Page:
QUESTION TYPE: Paradox
PARADOX: Word of mouth marketing is more successful when the marketer admits to their targets that the marketer is part of a marketing campaign. (The targets are friends and acquaintances.)
ANALYSIS: The unstated (and valid) assumption is that people generally dislike being marketed to. Yet telling people they were being marketed to increased sales. Why? Use your intuition when reading these sorts of situations. How would you feel if someone told you the truth? Well, people like honesty. Maybe that’s the reason.
That was my prephrase, anyway. It doesn’t turn out to be the exact answer, but thinking through my intuitive response to the situation helped me predict it. I actually imagined how I’d feel if a friend tried to pitch me on a product and told me their affiliation.
Note that the bit about mass-media ads at the end is misleading. It gets you thinking about word-of-mouth vs. normal ads. But the stimulus is comparing word-of-mouth (disclosed) vs. word-of-mouth (undisclosed).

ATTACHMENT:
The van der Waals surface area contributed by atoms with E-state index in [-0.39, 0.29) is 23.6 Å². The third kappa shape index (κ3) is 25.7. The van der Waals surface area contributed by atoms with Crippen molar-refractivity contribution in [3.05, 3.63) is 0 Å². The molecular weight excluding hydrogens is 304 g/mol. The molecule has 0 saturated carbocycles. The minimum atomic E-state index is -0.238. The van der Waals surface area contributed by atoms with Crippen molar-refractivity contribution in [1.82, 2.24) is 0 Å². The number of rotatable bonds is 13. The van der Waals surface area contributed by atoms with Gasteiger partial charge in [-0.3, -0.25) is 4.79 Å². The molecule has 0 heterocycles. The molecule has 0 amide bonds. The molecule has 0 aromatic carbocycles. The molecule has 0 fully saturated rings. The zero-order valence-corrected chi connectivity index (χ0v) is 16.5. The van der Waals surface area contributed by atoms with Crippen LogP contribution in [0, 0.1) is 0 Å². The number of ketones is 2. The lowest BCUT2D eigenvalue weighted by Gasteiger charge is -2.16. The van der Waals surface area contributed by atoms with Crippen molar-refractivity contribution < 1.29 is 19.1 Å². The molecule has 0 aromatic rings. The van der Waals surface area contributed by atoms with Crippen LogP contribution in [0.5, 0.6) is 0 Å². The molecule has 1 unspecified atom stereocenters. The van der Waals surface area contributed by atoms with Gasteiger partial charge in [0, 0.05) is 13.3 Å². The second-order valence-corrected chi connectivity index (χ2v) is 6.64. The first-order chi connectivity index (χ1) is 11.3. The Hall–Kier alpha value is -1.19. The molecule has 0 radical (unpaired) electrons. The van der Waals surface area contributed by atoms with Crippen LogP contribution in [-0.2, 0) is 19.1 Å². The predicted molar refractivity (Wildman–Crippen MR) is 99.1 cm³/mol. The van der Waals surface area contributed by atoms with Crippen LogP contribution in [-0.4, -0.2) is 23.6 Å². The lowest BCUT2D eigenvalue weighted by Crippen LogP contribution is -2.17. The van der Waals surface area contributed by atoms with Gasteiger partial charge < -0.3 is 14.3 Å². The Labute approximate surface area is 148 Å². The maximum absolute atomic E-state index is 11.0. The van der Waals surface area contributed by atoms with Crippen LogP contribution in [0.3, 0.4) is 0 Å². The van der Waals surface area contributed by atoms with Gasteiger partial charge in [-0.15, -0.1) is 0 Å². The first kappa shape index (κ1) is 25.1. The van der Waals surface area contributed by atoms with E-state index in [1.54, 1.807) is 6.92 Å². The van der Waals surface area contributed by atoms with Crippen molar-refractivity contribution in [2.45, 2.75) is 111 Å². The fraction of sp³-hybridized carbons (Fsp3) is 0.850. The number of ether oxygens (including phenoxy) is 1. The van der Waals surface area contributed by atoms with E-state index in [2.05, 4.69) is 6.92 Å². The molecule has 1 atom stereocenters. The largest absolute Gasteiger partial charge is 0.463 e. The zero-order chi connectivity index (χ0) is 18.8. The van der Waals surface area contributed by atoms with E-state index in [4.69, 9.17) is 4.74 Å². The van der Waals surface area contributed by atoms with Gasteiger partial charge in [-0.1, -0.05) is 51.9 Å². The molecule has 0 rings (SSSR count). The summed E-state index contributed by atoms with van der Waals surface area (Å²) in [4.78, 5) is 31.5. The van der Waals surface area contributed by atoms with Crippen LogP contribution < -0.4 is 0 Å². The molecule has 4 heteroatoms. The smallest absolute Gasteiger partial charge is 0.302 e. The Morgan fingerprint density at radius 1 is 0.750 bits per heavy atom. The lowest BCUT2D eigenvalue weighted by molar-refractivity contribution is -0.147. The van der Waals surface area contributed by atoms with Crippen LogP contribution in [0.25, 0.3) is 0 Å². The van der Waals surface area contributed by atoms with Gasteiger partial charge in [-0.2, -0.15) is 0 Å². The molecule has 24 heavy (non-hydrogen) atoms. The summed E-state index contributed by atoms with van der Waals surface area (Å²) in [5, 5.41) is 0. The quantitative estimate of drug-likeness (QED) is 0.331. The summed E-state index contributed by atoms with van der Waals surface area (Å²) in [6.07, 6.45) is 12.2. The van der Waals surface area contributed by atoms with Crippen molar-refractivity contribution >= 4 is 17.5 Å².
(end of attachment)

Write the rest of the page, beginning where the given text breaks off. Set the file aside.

This question is about a comparison between two different styles of word-of-mouth campaigns! Only B and E even address this comparison.
- This answer makes an irrelevant comparison between the effectiveness of word of mouth and mass market.
The stimulus is comparing two different word-of-mouth situations: those where marketers admit they’re marketers, and one where they don’t.
- This is a tempting trap answer. But the stimulus isn’t saying that knowledge of affiliation leads to no influence. Once a marketer announces affiliation, people are more influenced, and buy more.
If you picked this you were probably approaching these answers from a scientific bias point of view.
- This tells us how marketers come to be marketers, but it doesn’t tell us why they’re effective or why there’s a difference when they disclose their affiliation.
- This tells us why word-of-mouth is popular. But it doesn’t address the comparison between two types of word-of-mouth campaigns that the stimulus mentioned.
- CORRECT. This gives us a reason why being honest about affiliations leads to more sales.
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